Why chocolate could be just as good for the heart as high blood pressure drugs

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Cocoa proves to be highly beneficial for cardiovascular health — but that doesn’t mean you should be stocking up on chocolate bars.

GUILDFORD, United Kingdom — Studies continue to show that cocoa flavanols can lower blood pressure and arterial stiffness just like the best blood pressure medications. However, scientists have had some concern that consuming cocoa when your blood pressure is normal or low could lower it even further. Now, a new study finds there’s nothing to worry about! Researchers in Australia say cocoa only lowers blood pressure when it’s abnormally high.

The new study notes that previous experiments have only looked at cocoa’s beneficial impact on the heart under tightly controlled conditions. This has made it unclear as to whether cocoa also lowers blood pressure in already healthy people. For people who love chocolate, this doesn’t mean you should run out to the store and buy a case of Hershey bars. Chocolate that contains higher levels of cocoa will be the most beneficial — but don’t forget that chocolate treats can also contain high levels of sugar and fat. Any thoughts of using cocoa for lowering blood pressure should be discussed with your doctor first.

Researchers from University of Surrey says their study is one of the first to look at cocoa consumption and its impact on the heart in a real-world scenario.

“High blood pressure and arterial stiffness increases a person’s risk of heart disease and strokes, so it is crucial that we investigate innovative ways to treat such conditions,” says Christian Heiss, a professor of cardiovascular medicine, in a university release.

“Before we even consider introducing cocoa into clinical practices, we need to test if the results previously reported in laboratory settings safely translate into real-world settings, with people going about their everyday lives.”

Cuckoo for cocoa: Your gut loves metabolizing chocolate

In their study, 11 healthy people consumed six cocoa flavanol capsules or six placebo capsules on alternate days for a week. Each participant received an upper arm blood pressure monitor and a finger clip measuring pulse wave velocity (PWV) — which gauges a patient’s arterial stiffness.

The group took these readings every 30 minutes after consuming cocoa or the brown sugar placebos for three hours. They continued to monitor their blood pressure and pulse wave velocity hourly for another nine hours after that.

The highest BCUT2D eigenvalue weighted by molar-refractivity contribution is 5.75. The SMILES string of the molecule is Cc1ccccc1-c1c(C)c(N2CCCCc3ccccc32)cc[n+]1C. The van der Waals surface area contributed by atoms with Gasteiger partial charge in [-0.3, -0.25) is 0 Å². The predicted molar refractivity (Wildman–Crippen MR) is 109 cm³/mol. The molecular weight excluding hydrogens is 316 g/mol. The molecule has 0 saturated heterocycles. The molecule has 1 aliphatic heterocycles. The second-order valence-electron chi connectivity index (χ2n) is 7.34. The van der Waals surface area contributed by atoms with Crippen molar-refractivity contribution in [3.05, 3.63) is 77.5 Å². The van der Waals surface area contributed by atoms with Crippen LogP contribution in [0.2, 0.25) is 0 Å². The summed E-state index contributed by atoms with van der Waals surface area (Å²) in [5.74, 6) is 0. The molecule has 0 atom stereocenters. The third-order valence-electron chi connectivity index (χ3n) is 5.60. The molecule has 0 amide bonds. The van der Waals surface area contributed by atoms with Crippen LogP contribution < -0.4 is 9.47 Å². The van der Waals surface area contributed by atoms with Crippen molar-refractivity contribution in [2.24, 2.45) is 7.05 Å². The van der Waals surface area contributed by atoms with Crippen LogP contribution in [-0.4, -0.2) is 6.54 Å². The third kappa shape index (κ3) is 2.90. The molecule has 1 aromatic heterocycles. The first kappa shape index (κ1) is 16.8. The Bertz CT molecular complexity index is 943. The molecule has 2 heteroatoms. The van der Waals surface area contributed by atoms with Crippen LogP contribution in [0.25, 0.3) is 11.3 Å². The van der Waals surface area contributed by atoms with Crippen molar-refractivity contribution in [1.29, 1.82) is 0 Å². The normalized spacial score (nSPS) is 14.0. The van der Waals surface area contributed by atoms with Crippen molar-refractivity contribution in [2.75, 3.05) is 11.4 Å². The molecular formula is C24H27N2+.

READ: 5 Health Benefits Of Eating Chocolate — Yes, It’s Good For You, According To Science

Results show that consuming cocoa only led to lower blood pressure and arterial stiffness in participants where those readings were already high. There was no effect when blood pressure was low in the morning.

Moreover, the study was also the first to find an additional peak in cocoa’s beneficial effect eight hours after consumption. The team believes this second peak in the readings likely has a connection to how bacteria in the gut metabolizes cocoa flavanols.

“The positive impact cocoa flavanols have on our cardiovascular system, in particular, blood vessel function and blood pressure, is undeniable. Doctors often fear that some blood pressure tablets can decrease the blood pressure too much on some days,” Prof. Heiss concludes. “What we have found indicates that cocoa flavanols only decrease blood pressure if it is elevated. Working with participants’ personal health technologies showed us how variable blood pressure and arterial stiffness can be from day to day and shows the role of personal health monitors in developing and implementing effective personalized care.”

Previous research has shown that eating chocolate in the morning can actually help individuals burn fat faster. The study finds eating chocolate for breakfast can increase fat burning ability. It also reduces blood glucose levels, a key measure for people at risk from diabetes. At night, eating chocolate before bed led to changes in the participants’ resting and exercise metabolism the following morning.

The study is published in the journal Frontiers in Nutrition.

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